CrimProf Blog

Editor: Kevin Cole
Univ. of San Diego School of Law

Friday, November 13, 2015

Maclin on Analysis of Shed DNA

Maclin traceyTracey Maclin (Boston University - School of Law) has posted Government Analysis of Shed DNA is a Search Under the Fourth Amendment (Texas Tech Law Review, 2015 Criminal Law Symposium: The 4th Amendment in the 21st Century, Vol. 48, Forthcoming) on SSRN. Here is the abstract:

This article addresses whether the Fourth Amendment is implicated when police surreptitiously collect and analyze a person’s involuntarily shed DNA.

Law enforcement officers will often obtain shed or abandoned DNA samples from persons who they suspect have committed crimes, but lack sufficient evidence to arrest or detain such persons. When utilizing abandoned or shed DNA for criminal investigative purposes, there are two state actions which arguably trigger Fourth Amendment protection.

First, the collection of the biological material which contains a person’s DNA might be considered a search under the amendment. Courts, however, have uniformly rejected this argument. For example, when police are interested in determining whether a suspect may be connected with an unsolved crime for which they collected a DNA sample from the crime scene, they will covertly obtain the suspect’s DNA from a fast-food wrapper or hair sample taken from a barber-shop floor. To date, judges have concluded that persons have discarded the DNA-laden cells obtained by police in these circumstances, and thus under Fourth Amendment law, retained no privacy interest in the item seized by police.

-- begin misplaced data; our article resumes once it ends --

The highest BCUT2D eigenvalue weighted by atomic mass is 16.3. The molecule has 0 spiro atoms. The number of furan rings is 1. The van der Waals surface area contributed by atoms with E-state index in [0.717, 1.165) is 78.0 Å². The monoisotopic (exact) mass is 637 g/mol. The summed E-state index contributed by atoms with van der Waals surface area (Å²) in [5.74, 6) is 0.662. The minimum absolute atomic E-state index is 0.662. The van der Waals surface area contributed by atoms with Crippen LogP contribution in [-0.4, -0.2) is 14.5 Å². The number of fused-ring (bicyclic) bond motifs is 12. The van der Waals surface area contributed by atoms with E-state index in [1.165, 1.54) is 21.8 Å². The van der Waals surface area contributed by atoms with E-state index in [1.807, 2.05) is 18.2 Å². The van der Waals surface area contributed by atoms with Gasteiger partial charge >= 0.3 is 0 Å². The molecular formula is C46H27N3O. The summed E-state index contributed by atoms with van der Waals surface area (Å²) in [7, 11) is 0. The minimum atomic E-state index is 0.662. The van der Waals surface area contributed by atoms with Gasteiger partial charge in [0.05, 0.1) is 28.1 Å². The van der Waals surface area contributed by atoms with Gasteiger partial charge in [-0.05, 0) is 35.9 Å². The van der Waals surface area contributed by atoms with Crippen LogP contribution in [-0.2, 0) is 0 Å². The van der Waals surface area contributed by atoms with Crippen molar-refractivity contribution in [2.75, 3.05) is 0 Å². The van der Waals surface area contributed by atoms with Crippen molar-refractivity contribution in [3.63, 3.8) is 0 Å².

Second, the analysis of the DNA sample might trigger Fourth Amendment safeguards. This second issue – whether the Fourth Amendment is implicated when police surreptitiously analyze a citizen’s involuntarily shed DNA – is the topic of my paper. Most recently, two state high courts, Maryland and Massachusetts, have rejected Fourth Amendment claims that government analysis of DNA samples lawfully obtained from persons constitutes a search under the Fourth Amendment. The Supreme Court denied certiorari in the Maryland case – Raynor v. Maryland, 99 A. 3d. 753 (Md. 2014), cert. denied, 135 S. Ct. 1509 (2015). The result in Raynor conflicts with a ruling of the United States Court of Appeals for the Fourth Circuit, the federal circuit in which Maryland sits. In United States v. Davis, 690 F. 3d 226 (4th Cir. 2012), the Fourth Circuit ruled that the analysis of a suspect’s DNA sample from clothing lawfully obtained by the police was a search. The Fourth Circuit explained that “analysis required to obtain a DNA profile . . . generally qualifies as a search, because an individual retains a legitimate expectation of privacy in the information obtained from the testing.” However, the Court has requested the Commonwealth of Massachusetts to file a reply to the certiorari petition filed in the Massachusetts case – Commonwealth v. Arzola, 26 N.E. 3d 185 (Mass. 2015). In concluding that analysis of a DNA sample does not constitute a search, both the Maryland and Massachusetts high courts relied heavily on the Supreme Court’s 2013 ruling in Maryland v. King, which held that where police have probable cause to arrest for a serious offense, “taking and analyzing a cheek swab of the arrestee’s DNA is, like fingerprinting and photographing, a legitimate police booking procedure that is reasonable under the Fourth Amendment.”